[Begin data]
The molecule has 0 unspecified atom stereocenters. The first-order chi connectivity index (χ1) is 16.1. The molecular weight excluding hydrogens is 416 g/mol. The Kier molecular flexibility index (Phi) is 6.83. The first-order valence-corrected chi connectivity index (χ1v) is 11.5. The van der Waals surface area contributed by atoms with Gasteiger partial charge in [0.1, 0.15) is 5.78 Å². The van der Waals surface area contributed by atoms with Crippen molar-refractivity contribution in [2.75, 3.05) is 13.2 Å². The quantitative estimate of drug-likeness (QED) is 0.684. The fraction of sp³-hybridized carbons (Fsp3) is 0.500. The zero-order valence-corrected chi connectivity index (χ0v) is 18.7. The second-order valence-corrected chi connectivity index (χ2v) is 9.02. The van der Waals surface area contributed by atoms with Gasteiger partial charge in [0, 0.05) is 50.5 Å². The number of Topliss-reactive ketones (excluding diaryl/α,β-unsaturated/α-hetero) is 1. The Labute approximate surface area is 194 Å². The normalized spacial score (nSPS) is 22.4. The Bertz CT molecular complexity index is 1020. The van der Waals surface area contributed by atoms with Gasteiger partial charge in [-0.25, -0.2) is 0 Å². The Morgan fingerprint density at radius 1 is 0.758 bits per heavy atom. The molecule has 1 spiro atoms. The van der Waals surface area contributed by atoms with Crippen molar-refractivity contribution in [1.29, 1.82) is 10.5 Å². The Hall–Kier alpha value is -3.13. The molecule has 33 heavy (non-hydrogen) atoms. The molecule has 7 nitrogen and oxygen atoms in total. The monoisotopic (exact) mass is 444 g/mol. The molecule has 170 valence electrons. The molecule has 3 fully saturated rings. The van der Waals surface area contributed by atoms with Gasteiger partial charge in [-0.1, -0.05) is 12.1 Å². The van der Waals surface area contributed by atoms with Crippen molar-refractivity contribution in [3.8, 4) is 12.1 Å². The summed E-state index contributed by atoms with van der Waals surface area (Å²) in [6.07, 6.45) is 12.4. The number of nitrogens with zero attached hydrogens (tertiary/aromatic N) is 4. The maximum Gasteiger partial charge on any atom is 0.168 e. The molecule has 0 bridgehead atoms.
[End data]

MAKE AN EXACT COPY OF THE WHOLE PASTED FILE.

The molecule has 0 unspecified atom stereocenters. The first-order chi connectivity index (χ1) is 16.1. The molecular weight excluding hydrogens is 416 g/mol. The Kier molecular flexibility index (Phi) is 6.83. The first-order valence-corrected chi connectivity index (χ1v) is 11.5. The van der Waals surface area contributed by atoms with Gasteiger partial charge in [0.1, 0.15) is 5.78 Å². The van der Waals surface area contributed by atoms with Crippen molar-refractivity contribution in [2.75, 3.05) is 13.2 Å². The quantitative estimate of drug-likeness (QED) is 0.684. The fraction of sp³-hybridized carbons (Fsp3) is 0.500. The zero-order valence-corrected chi connectivity index (χ0v) is 18.7. The second-order valence-corrected chi connectivity index (χ2v) is 9.02. The van der Waals surface area contributed by atoms with Gasteiger partial charge in [0, 0.05) is 50.5 Å². The number of Topliss-reactive ketones (excluding diaryl/α,β-unsaturated/α-hetero) is 1. The Labute approximate surface area is 194 Å². The normalized spacial score (nSPS) is 22.4. The Bertz CT molecular complexity index is 1020. The van der Waals surface area contributed by atoms with Gasteiger partial charge in [-0.25, -0.2) is 0 Å². The Morgan fingerprint density at radius 1 is 0.758 bits per heavy atom. The molecule has 1 spiro atoms. The van der Waals surface area contributed by atoms with Crippen molar-refractivity contribution in [1.29, 1.82) is 10.5 Å². The Hall–Kier alpha value is -3.13. The molecule has 33 heavy (non-hydrogen) atoms. The molecule has 7 nitrogen and oxygen atoms in total. The monoisotopic (exact) mass is 444 g/mol. The molecule has 170 valence electrons. The molecule has 3 fully saturated rings. The van der Waals surface area contributed by atoms with Gasteiger partial charge in [-0.1, -0.05) is 12.1 Å². The van der Waals surface area contributed by atoms with Crippen molar-refractivity contribution in [3.8, 4) is 12.1 Å². The summed E-state index contributed by atoms with van der Waals surface area (Å²) in [6.07, 6.45) is 12.4. The number of nitrogens with zero attached hydrogens (tertiary/aromatic N) is 4. The maximum Gasteiger partial charge on any atom is 0.168 e. The molecule has 0 bridgehead atoms.